5 Stunning Winter Festivals to Attend in Canada

68

There’s nothing in the world quite like a Canadian winter. A country known for its beautiful natural landscapes, Canada’s rustic charms become all the more charming when there are stars in the sky and blankets of pure white snow on the ground.

Fittingly, the people of Canada have a special knack for celebrating the season with creativity, fun, and flavor. Experience this winter wonderland at its most wonderful by attending any one of these five stunning Canadian festivals:

Carnaval de Quebec

A fixture in Quebec City since 1894, today the Carnaval de Quebec is one of the largest winter festivals in the world. It’s also one of the most varied, with dozens of offerings and events making it a must-visit destination for Canadian natives and tourists alike. There are snow-sculpting competitions, sleigh rides, dog-sled races, hockey and snowboarding events, a 400-person masquerade ball, and, of course, the famous Bain de Neige, an epic outdoor snowball fight between participants wearing barely-there bathing suits! Don’t forget to take a selfie with Bonhomme, the festival’s snowman mascot before you leave.

Igloofest

Most big music festivals happen in the summertime, but Montreal’s Igloofest isn’t like most music festivals. This annual multi-weekend event transforms Canada’s second most populous city into a massive, pulsing, neon-flashing dance-party. Bringing together some of the biggest names in electronic music from all over the world, Igloofest attracts tens of thousands of partiers to dance the night away both indoors and out in the open air. Jumbo-sized video screens and dazzling light projections coordinate with the thumping music to create a futuristic multimedia experience, while an ice bar—literally a fully stocked bar built out of blocks of ice—serves up an assortment of delicious and distinctly Canadian beverages. Whiskey mixed with maple syrup, anyone?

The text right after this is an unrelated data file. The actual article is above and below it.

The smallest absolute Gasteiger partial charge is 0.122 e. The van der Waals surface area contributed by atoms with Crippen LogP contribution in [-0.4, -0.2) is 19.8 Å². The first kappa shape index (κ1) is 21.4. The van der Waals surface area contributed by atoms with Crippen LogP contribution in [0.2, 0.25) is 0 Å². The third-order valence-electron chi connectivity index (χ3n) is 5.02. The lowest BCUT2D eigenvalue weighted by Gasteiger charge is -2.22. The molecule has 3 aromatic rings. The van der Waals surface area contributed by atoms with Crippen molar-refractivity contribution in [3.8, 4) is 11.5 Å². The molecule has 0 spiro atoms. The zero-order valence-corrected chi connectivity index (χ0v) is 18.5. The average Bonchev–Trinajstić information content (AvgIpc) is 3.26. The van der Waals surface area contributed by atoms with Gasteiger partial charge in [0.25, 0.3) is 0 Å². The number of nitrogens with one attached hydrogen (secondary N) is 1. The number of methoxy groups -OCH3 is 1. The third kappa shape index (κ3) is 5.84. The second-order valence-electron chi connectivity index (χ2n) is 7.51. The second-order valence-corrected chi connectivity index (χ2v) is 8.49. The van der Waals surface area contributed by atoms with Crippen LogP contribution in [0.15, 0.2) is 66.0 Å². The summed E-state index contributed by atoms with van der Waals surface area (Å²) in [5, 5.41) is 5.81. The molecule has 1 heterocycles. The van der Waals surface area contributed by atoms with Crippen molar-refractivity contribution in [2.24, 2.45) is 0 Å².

Winterlicious

When Toronto’s annual Winterlicious started in 2003, the event featured just 35 participating restaurants. Since then, that number has ballooned to around 200. Every year, this two-week food festival sees the city’s best chefs open their doors and drop their prices to offer a variety of unique, one-of-a-kind, prix fixe dining experiences. Dishes include everything from traditional Canadian cuisine to French, Japanese, Indian, and Middle Eastern specialties. The festival also offers cooking classes, culinary tours, and themed dinner parties. One taste of this mouth-watering festival will have out-of-town foodies fighting over real estate in Toronto, just so they never have to leave.

Yukon Sourdough Rendezvous

In the mood for something a bit manlier this year? How about… weirder? The Yukon Sourdough Rendezvous in Whitehorse offers a little of both with its eclectic array of quirky contests and offbeat entertainment. If you’re not afraid of sharp objects, you can compete in such macho pastimes as axe-throwing, log-splitting, and chainsaw-tossing. Lucky for those averse to being around airborne instruments of deaths, there are also beard judging events, can-can dancers, pet parades, crossdressing fashion shows, and lip-sync battles. It’s hard to imagine any winter festival more enjoyably odd than this one.

Winter Festival of Lights

One of the longest-running of Canada’s seasonal attractions, both in terms of time and scope, is the Winter Festival of Lights at Niagara Falls. From November to January each year this festival turns a three-mile route into a glowing rainbow-colored light-show. Featuring more than three million tree and ground lights and 125 animated displays, set-ups include three-dimensional wildlife scenes and the world’s largest Canadian-American flag. Even the night sky burns bright, as weekly fireworks displays rain glittering sparks down on the illuminated falls. If you thought Niagara Falls was a breathtaking sight before, you’ve never seen it like this!

 

LEAVE A REPLY

Please enter your comment!
Please enter your name here